[T]he Constitution prohibits selective enforcement of the law based on considerations such as race.

There is a lot of case law on this topic. This is frequently discussed in the context of race (especially profiling).

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  • That takes care of race or ethnicity based groups; however, for the insert a group here I meant abortion providers in red states, or gun owners in blue states, or whatever group that the state government decides to pressure. The law you cited doesn't seem to indicate that a state government cannot deny protection based on, say, profession or hobby
    – Michael
    Sep 2 at 20:34
  • @Michael: It's tough to research this, since typically selective enforcement is about a city choosing to enforce laws only against specific people (e.g., Here is an example of a city enforcing their sign ordinance only against a specific bankruptcy attorney and eventually settling). There are many old cases of vigilante lynch mobs being ignored by prosecutors, but a cursory look didn't find any recent cases where this was discussed in court. Though they probably exist.
    – Brian
    Sep 2 at 20:49
  • Equal protection attacks on unequal enforcement are extremely limited. And, the states can decriminalize private conduct that has historically been illegal (e.g. Colorado does not have a state simple assault misdemeanor), has no affirmative duty to see that criminal laws are enforced (e.g., it can decide not to prosecute lynching participants or rapists), and can discretionarily decide who to prosecute and who not to prosecute in ways that set powerful policies. It also can seriously deputize private citizens (e.g. bail bondsmen).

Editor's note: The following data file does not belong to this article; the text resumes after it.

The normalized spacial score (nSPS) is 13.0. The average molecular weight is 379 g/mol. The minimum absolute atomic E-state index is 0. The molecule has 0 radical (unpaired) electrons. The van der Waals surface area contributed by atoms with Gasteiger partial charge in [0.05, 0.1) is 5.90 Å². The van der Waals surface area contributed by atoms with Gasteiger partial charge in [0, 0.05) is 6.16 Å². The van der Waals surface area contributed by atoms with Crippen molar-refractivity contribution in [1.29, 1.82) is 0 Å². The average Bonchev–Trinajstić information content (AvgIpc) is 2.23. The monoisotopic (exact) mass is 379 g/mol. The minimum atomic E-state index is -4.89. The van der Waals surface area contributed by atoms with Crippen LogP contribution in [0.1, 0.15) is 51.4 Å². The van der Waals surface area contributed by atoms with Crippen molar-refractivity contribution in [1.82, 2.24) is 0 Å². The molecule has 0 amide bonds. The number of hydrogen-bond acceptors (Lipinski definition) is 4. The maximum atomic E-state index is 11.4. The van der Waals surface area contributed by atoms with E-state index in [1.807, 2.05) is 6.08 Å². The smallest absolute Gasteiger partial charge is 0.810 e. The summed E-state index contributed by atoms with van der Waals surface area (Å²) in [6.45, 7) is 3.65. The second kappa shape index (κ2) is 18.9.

– ohwilleke
    Sep 2 at 20:51
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Can Texas declare: "any citizen will be paid $10k for filing frivolous lawsuits against abortion providers, regardless of merit or standing," and then claim that Texas doesn't prosecute abortion provider? Apparently, SCOTUS has no problem with that.

The question isn't not merely whether SCOTUS "has a problem" with it, but what recourse is available. When it comes to the Texas law, no one has been directly harmed by it so far, so the case for standing is rather difficult. If someone were to have a lawsuit filed against them, there would be a much stronger case for standing. SCOTUS is the highest court in the land, but that just means that other courts are obligated to follow their rulings. Addressing actions by the legislative or executive branches is more complicated. It's generally accepted that actions by agents acting on behalf of the government are treated as if the government were doing them, but even if the government were harassing people participating in abortions, it would not be enough to argue that this is illegal. One would also have to make an argument as to what recourse SCOTUS is authorized to grant.

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    "When it comes to the Texas law, no one has been directly harmed by it so far" Quite a few people have already been denied abortions they were seeking when most providers effectively shut down when the law went into force, and providers have been denied the ability to practice their profession. Those effects are comparable to ones that have been held to grant standing in the past in federal suits. Litigation remains in progress. Sep 3 at 0:31